How has Netwealth responded?


Against this changing market backdrop, we have made some alterations to overall portfolio positioning.


Our portfolios’ duration (the sensitivity to interest rate moves) has been helpful this year, reasserting the relevance of bonds to multi-asset strategies after a difficult 2022. In particular, we felt that the yields on short term US bonds were attractively priced compared to other rates and this was particularly effective during points of stress in the past week.


However, we think the speed of response from authorities will enable central banks to focus on inflation-fighting duties again, so we have sold these bonds across all but the most conservative portfolio risk levels. We have also continued to reduce the exposure to investment grade (high quality) corporate bonds on portfolios, as we don’t think the incremental yield available here will compensate for the risk of weaker performance if concerns over economic growth linger.


In a similar vein, we are retaining the slightly lower than usual allocations across equities, preferring to hold larger allocations to higher yielding (but lower rated) bonds.


More widely, and not necessarily as a result of these events, we have also made some changes to the weights at the regional equity level, alongside some general rebalancing. The attractive valuations within the UK, European and emerging markets have led us to expect improved returns in the coming years relative to Japan and the US, so we have adjusted our positions accordingly. Our focus within the equity allocations is maintaining diversified coverage of global markets, with an emphasis on holdings that will respond to different economic drivers.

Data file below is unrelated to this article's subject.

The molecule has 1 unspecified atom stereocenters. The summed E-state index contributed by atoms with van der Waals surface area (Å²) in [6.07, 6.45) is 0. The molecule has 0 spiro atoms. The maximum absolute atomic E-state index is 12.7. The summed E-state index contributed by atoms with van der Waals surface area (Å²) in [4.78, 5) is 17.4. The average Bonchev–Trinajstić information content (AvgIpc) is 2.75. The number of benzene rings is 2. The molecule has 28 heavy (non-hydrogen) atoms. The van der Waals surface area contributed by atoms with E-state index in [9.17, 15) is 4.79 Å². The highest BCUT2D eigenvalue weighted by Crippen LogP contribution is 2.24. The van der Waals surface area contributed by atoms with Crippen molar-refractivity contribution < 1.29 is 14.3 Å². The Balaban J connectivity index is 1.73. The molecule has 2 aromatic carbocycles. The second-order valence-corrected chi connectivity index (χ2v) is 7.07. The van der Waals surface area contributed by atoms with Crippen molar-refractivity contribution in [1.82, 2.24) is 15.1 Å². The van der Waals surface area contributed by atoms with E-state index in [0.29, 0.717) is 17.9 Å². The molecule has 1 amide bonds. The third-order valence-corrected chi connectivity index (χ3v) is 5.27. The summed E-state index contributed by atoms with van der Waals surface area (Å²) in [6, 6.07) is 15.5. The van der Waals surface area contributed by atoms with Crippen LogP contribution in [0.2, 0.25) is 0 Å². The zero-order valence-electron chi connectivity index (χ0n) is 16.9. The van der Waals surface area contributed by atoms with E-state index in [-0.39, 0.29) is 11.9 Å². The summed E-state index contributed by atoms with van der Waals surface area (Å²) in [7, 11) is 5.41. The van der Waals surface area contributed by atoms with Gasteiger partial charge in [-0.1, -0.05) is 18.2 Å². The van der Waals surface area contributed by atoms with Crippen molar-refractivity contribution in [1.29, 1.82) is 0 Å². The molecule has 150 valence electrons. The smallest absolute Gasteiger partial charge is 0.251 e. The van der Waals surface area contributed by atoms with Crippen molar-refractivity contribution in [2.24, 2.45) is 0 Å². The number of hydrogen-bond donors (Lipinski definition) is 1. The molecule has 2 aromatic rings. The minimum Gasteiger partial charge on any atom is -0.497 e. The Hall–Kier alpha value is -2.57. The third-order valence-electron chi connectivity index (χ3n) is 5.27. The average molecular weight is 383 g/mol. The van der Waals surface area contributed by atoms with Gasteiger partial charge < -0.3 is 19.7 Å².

We are closely monitoring the outlook for commodities. Our allocation to gold has performed well in the past couple of years, but we are holding off adding to broader commodities for now. Long-term, the characteristics could be helpful for overall portfolio performance, but we believe that a difficult economic backdrop and poor price momentum mean that it is still too early to reinvest.


As always, the team remain focused on building portfolios that represent the best mix of tradeable investments in a considered, cost-efficient way, and for all our clients’ levels of risk appetite.


If you have any questions about how our investment approach can help you, please get in touch.




Please note, the value of your investments can go down as well as up.